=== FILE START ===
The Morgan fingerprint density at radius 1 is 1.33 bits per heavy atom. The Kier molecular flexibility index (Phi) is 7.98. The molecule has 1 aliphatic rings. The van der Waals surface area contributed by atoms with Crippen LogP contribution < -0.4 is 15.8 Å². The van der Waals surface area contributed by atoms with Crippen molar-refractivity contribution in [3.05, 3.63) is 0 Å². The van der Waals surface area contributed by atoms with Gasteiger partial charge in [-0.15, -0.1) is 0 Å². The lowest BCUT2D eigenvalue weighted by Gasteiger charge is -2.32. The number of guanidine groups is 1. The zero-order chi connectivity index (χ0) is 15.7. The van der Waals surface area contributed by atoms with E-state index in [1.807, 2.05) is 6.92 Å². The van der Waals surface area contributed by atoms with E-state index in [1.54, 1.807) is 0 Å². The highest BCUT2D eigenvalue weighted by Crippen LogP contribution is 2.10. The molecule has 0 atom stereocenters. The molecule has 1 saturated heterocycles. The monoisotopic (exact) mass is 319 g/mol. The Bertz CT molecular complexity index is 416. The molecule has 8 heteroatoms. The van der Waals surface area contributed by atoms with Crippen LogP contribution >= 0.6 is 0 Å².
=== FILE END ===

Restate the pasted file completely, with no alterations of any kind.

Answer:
The Morgan fingerprint density at radius 1 is 1.33 bits per heavy atom. The Kier molecular flexibility index (Phi) is 7.98. The molecule has 1 aliphatic rings. The van der Waals surface area contributed by atoms with Crippen LogP contribution < -0.4 is 15.8 Å². The van der Waals surface area contributed by atoms with Crippen molar-refractivity contribution in [3.05, 3.63) is 0 Å². The van der Waals surface area contributed by atoms with Gasteiger partial charge in [-0.15, -0.1) is 0 Å². The lowest BCUT2D eigenvalue weighted by Gasteiger charge is -2.32. The number of guanidine groups is 1. The zero-order chi connectivity index (χ0) is 15.7. The van der Waals surface area contributed by atoms with E-state index in [1.807, 2.05) is 6.92 Å². The van der Waals surface area contributed by atoms with E-state index in [1.54, 1.807) is 0 Å². The highest BCUT2D eigenvalue weighted by Crippen LogP contribution is 2.10. The molecule has 0 atom stereocenters. The molecule has 1 saturated heterocycles. The monoisotopic (exact) mass is 319 g/mol. The Bertz CT molecular complexity index is 416. The molecule has 8 heteroatoms. The van der Waals surface area contributed by atoms with Crippen LogP contribution >= 0.6 is 0 Å².